Can We Predict Bubbles? And Don’t We Really Want Them?

Predicting Bubbles on Modeled Behavior:

I think we can see and measure booms and bubbles. I just think we’re lying to ourselves when we say we want to stop them.

We WANT people to live beyond their equilibrial (‘natural’) value to the world market. Bubbles and credit help us do that.

If predicting bubbles meant that the class structure would become even more rigid (it would) then would you want to eliminate bubbles? Or would you simply try to allow them to pop earlier?

We can predict bubbles. Because they’re easy to predict. A bubble occurs whenever people seek to sieze opportunities in a domain in which they have no expertise. ie: when they are gambling on momentum – swarming.

You cannot necessarily deduce a bubble from the trading data as other than some vague heuristic driven by price volatility. But if you survey consumers you can deduce bubbles all the time. If members of the lower middle class, and upper proletariat are speculating then it’s a bubble. If people outside a field are rallying to create speculative gains rather than PRODUCTIVE gains, then it’s a bubble. (PRODUCTIVE meaning that they applied additional capital to the thing that they purchased, prior to reselling it.) There is always value created by speculators who identify asymmetry of information and profit from informing others of that asymmetry. There is no value created by speculators who are swarming information that they do not understand, and where capital is not applied to transform the asset they wish to resell — in effect, where speculators are distorting information in the pricing system. (Ethically, this means liquidity encourages fraud.)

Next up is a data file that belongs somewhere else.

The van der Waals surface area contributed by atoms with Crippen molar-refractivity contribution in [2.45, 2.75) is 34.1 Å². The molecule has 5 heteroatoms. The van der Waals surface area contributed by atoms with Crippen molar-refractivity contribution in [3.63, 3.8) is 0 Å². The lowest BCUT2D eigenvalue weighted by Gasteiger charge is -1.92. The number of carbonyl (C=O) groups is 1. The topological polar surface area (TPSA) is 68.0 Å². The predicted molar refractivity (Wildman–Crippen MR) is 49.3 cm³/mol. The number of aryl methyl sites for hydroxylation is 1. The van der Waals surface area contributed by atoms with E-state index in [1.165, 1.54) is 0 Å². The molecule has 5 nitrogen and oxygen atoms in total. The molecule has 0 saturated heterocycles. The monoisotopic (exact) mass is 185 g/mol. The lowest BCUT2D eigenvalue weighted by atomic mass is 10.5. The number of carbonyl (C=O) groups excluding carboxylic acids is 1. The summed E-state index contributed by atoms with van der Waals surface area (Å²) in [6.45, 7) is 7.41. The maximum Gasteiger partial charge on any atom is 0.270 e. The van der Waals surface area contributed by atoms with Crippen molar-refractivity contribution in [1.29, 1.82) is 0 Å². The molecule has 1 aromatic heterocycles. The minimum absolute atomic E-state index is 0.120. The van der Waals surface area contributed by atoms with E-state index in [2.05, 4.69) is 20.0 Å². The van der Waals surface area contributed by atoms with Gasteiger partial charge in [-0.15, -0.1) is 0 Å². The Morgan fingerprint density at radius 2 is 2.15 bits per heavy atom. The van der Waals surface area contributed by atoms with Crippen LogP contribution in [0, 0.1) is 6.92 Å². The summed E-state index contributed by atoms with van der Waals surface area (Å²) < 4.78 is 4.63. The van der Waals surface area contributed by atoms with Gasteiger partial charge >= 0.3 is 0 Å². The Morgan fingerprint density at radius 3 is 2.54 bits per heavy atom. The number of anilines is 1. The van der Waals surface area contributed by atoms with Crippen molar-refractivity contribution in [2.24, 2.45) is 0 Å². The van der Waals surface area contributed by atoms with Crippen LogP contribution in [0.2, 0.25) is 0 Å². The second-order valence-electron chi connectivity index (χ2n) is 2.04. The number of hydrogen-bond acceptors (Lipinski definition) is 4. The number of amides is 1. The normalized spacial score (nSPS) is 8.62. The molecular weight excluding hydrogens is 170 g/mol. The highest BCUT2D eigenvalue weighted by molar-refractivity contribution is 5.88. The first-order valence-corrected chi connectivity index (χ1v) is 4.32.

If we are borrowing to create productive increases so that people can live a higher standard of living now than they could in the future if they had the ability to use current knowledge to create current production, then it’s good spending. If we are providing liquidity because of a shortage of ‘money’ (money in the broader sense) then we are helping people to create the highest level of productivity possible. If we are borrowing to to increase consumption without increasing relative production (exports) somewhere else in the economy, then we are not creating productivity and spreading it around, we are just going into debt by consuming now despite not increasing productivity — i.e. the ability to pay it back.

A bubble is a knowledge problem caused by the failure of the pricing system to convey accurate information to participants in the economy. Cheap GENERAL credit allows average consumers to swarm opportunities.

Productivity matters. The inter-temporality of consumption vs production matters. And disconnecting consumption from productivity causes booms and busts.

So, again, maybe we (you) actually want our booms and busts if it gives people the ability to consume during booms that would never be able to consume goods above their economic class otherwise?

But targeting inflation or nominal GDP is too loose a tool for accomplishing policy goals unless the country is small and relatively homogenous.

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